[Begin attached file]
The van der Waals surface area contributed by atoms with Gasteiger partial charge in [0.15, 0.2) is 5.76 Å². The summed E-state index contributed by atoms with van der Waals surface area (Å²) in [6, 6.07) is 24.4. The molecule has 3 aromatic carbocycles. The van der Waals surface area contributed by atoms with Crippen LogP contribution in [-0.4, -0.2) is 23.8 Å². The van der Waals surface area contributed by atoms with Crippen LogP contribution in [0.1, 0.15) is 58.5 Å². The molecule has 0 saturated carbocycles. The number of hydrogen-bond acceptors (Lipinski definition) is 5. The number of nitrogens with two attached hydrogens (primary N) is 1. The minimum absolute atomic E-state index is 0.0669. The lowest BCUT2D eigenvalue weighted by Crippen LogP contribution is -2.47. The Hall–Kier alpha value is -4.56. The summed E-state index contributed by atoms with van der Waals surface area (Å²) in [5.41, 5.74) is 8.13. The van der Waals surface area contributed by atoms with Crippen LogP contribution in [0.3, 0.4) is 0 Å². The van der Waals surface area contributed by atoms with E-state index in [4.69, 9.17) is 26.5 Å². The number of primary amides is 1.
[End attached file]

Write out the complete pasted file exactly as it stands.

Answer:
The van der Waals surface area contributed by atoms with Gasteiger partial charge in [0.15, 0.2) is 5.76 Å². The summed E-state index contributed by atoms with van der Waals surface area (Å²) in [6, 6.07) is 24.4. The molecule has 3 aromatic carbocycles. The van der Waals surface area contributed by atoms with Crippen LogP contribution in [-0.4, -0.2) is 23.8 Å². The van der Waals surface area contributed by atoms with Crippen LogP contribution in [0.1, 0.15) is 58.5 Å². The molecule has 0 saturated carbocycles. The number of hydrogen-bond acceptors (Lipinski definition) is 5. The number of nitrogens with two attached hydrogens (primary N) is 1. The minimum absolute atomic E-state index is 0.0669. The lowest BCUT2D eigenvalue weighted by Crippen LogP contribution is -2.47. The Hall–Kier alpha value is -4.56. The summed E-state index contributed by atoms with van der Waals surface area (Å²) in [5.41, 5.74) is 8.13. The van der Waals surface area contributed by atoms with Crippen LogP contribution in [0.3, 0.4) is 0 Å². The van der Waals surface area contributed by atoms with E-state index in [4.69, 9.17) is 26.5 Å². The number of primary amides is 1.